Academic journal article The Journal of the American Oriental Society

An Unknown Manuscript of the Kitab Al-Fawa-Id

Academic journal article The Journal of the American Oriental Society

An Unknown Manuscript of the Kitab Al-Fawa-Id

Article excerpt

The book Kitab al-Fawa-id fi usul ilm al-bahr wa'l-qawa id is the most important and best known of the works by the famous navigator Ahmad ibn Majid al-Sa di al-Najdi.(1) It is also his only prose composition (dated 895/1490) and the only one to have been translated into English.(2) It has been known to exist in only two copies, in ms 2292 (de Slane) at the Bibliotheque Nationale in Paris and in another in the Library of the -Arab Academy in Damascus (the Zahiriya Library). In both instances the copies of the Fawa id make only part of a larger manuscript, containing a number of other compositions by Ahmad ibn Majid on navigational science (in verse or a mixture of prose and verse).

The Paris manuscript was published by Gabriel Ferrand in a facsimile edition in 1921.(3) Gerald R. Tibbets carefully compared the two texts using a microfilm of the Damascus manuscript, and came to the conclusion that the latter was a copy of the Paris text,(4) which he then used for his translation. The existence of the Damascus copy became known only in 1921, when a short notice of the Zahiriya manuscript was published by Sa id al-Karmi in the Journal of the Arab Academy.(5) It was then copied for a French owner; in the intervening decades it somehow made its way into China and became the property of the Manchurian Railroad. After World War II it passed into U.S. ownership as part of the Manchurian Railroad book collection (no. 21812). At present, the uncatalogued manuscript is at the Library of Congress (SM 53, NE 137). The manuscript has now been microfilmed. Meanwhile, the Zahiriya copy has been transferred with the other manuscripts to the new Asad Library in Damascus.

By 1921, the League of Nations had handed the Syrian mandate over to France. Within a few years, through the initiative or influence of a French officer, Commandant Malinjoud, the Damascus manuscript was copied by Najm al-Din Bey, a professor at the Ecole Superieure d'Arabe at Damascus. The completion of the copy is dated 7 Dhu'l-Hijja 1344/29 June 1925. The name of the first owner is unknown; Tibbets mentions that Ferrand had obtained a copy of the Damascus manuscript.(6) I am not familiar with Ferrand's handwriting and unable to ascertain whether this is still another copy or, indeed, the one made for him. The history of the copy is written in the owner's hand on the flyleaf which forms an extension of a double-width guard leaf with the title page, which follows two blank guard leaves inserted between the cardboard of the binding and folio 1r of the volume. The story is followed by two more paragraphs of notes in French containing a competent, and so far the only, description of the Damascus manuscript; for this reason I have translated it here in full:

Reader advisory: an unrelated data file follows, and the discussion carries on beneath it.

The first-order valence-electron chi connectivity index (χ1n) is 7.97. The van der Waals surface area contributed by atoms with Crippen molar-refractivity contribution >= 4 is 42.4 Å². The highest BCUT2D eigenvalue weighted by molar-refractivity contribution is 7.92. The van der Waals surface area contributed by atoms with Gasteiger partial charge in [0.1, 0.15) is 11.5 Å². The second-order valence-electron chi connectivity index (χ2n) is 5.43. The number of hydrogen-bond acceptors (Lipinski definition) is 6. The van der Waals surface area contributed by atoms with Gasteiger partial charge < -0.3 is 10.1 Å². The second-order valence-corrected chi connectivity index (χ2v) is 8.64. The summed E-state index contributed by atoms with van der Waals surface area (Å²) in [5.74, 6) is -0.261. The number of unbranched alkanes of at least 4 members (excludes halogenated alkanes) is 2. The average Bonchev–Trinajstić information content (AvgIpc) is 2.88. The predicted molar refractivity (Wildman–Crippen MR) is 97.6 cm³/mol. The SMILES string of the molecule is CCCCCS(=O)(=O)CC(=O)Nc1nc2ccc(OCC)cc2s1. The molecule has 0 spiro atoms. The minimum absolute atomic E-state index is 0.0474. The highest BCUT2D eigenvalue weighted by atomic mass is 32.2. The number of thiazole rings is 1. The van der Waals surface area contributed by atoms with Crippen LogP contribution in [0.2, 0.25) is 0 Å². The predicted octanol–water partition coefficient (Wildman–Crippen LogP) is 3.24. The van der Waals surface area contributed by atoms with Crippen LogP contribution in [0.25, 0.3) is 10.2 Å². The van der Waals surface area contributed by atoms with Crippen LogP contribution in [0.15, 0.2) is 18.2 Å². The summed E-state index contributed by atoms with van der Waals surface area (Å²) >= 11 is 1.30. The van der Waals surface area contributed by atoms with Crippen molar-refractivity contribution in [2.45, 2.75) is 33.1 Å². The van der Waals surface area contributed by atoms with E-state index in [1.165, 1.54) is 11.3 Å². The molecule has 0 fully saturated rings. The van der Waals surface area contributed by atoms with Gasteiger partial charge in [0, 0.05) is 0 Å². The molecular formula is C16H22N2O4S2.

Note. This ms has been copied by Najm al-Din Bey, professor at the Damascus Higher School of Arabic, upon the instructions of Commandant Malinjoud, Director of the School, to whom I owe this copy. This copy has been made from the one at the Arab Academy of Damascus, which is itself a copy.

The Damascus ms is rather antiquated; the binding, in untooled calf, is damaged. No ornamentation. Handwriting of the eastern style,(7) legible (see the photos which I owe to the untiring courtesy of Commandant Malinjoud). No pagination. Paper thick, coarse, in good condition; some leaves are as thick as cardboard.

287 x 60; 173 folios plus 2 guard leaves at the beginning and two more at the end; 23 lines per page.

The binding of the Library of Congress copy is red "Morocco" leather in good condition. The spine bears the stamp of the Manchurian Railroad. The copyist had intended to follow precisely the Damascus ms format; thus there are 174 folios plus 3 guard leaves at the beginning (including one with the Note) and at the end. Page size varies slightly: about 275 mm x 150-160 mm. Text in double frames, inside dimensions 202-212 mm x 98-101 mm, 23 lines per page. Pagination by the copyist, in Arabic numerals in the upper outside comer, follows page rather than folio numbers and is occasionally interrupted. …

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